(Planet Me)
Friday, March 14, 2014
MOBY, Almost Home, LA Fonda Theatre, October 2013

Well, despite a generally declining commercial profile, Moby shows no signs of stopping, slowing down, or changing. “Play” (and follow ups “Hotel” and “18”) sold very well, and now, as inevitably happens, the spotlight moves away to someone else, everyone gets older, we have children, interests fall away or get replaced, jobs, careers, homes, life just gets in the way, tries to crush our interests, our loves, tries to change who we are into machines, walking ugly bags of mostly work, and we forget, or what gets oppressed is who we truly are. Sociology aside, “Almost Home” is a huge release, which sees a three hour Moby live set – easily the longest of his career – across two CD's and a DVD (totalling 30 or so songs), including the whole of his most recent album “Innocents” (at around 80 minutes), and an extra 100 minutes or so of old hits. In the older material there is little not taken from his Major Label years of 1995-2005, which is chock full of hits, a boatload of songs from “Play” and “18”, some acoustic versions, and, tradition dictates a full-on mask hysteria rave moment called “Feeling So Real”. Moby's band – the typical assortment of keyboardists, drummers, female vocalists, lady bass players, and a choir, are supplanted by guest vocalists from the original “Innocents” album, and, in most cases – presumably because they are on the Moby payroll – they are all dressed in white. But you can't knock how vital the live show is, alive and enthusiastic, how the new album sounds vivid and relevant – timeless and timely – especially when presented by a full band of living breathing people, and also how good the band sounds live – even on this short 3 date tour. The 3 hour live set is expansive and exhaustive ; and, being the first full length Moby show released since 2005, there's no sense of tiresome repetition with over half of it previously unheard in a live format.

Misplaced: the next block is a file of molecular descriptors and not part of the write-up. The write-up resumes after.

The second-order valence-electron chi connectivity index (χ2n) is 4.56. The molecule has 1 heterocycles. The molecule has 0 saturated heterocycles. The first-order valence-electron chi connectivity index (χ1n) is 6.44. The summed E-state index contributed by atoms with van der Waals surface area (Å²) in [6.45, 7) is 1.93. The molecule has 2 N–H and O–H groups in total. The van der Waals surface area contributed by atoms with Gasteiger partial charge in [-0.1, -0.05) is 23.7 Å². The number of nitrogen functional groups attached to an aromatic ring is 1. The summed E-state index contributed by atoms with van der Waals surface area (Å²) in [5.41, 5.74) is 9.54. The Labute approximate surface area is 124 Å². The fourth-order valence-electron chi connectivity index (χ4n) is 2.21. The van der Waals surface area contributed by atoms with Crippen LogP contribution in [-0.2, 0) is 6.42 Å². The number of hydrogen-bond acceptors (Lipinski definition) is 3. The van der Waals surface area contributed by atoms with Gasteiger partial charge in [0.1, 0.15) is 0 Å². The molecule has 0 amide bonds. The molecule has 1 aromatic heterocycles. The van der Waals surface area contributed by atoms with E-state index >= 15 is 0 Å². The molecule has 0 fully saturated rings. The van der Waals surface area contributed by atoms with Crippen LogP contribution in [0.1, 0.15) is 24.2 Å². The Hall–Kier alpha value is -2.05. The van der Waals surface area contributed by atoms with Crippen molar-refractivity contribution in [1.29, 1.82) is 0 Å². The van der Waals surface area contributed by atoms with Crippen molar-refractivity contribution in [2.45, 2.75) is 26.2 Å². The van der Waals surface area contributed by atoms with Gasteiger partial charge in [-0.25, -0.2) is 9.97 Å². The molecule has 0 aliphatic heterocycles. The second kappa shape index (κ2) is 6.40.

On another note, the second DVD is hardly enormously packed, but contains several promotional videos, and around 40 minutes of Moby instructional videos about the recording of individual songs, with hints and tips, guides to mixing and old synths, compiling vocals, and unusual recording tips, fascinating for the curious, boring to the less technically minded. However, the whole thing is a enormous and tasty package, abundant in content, and utterly enjoyable. Not just almost home, but adds a new dimension to Moby : if you've never experienced him live, this is the way in, the same but different, and how fabulous that is.

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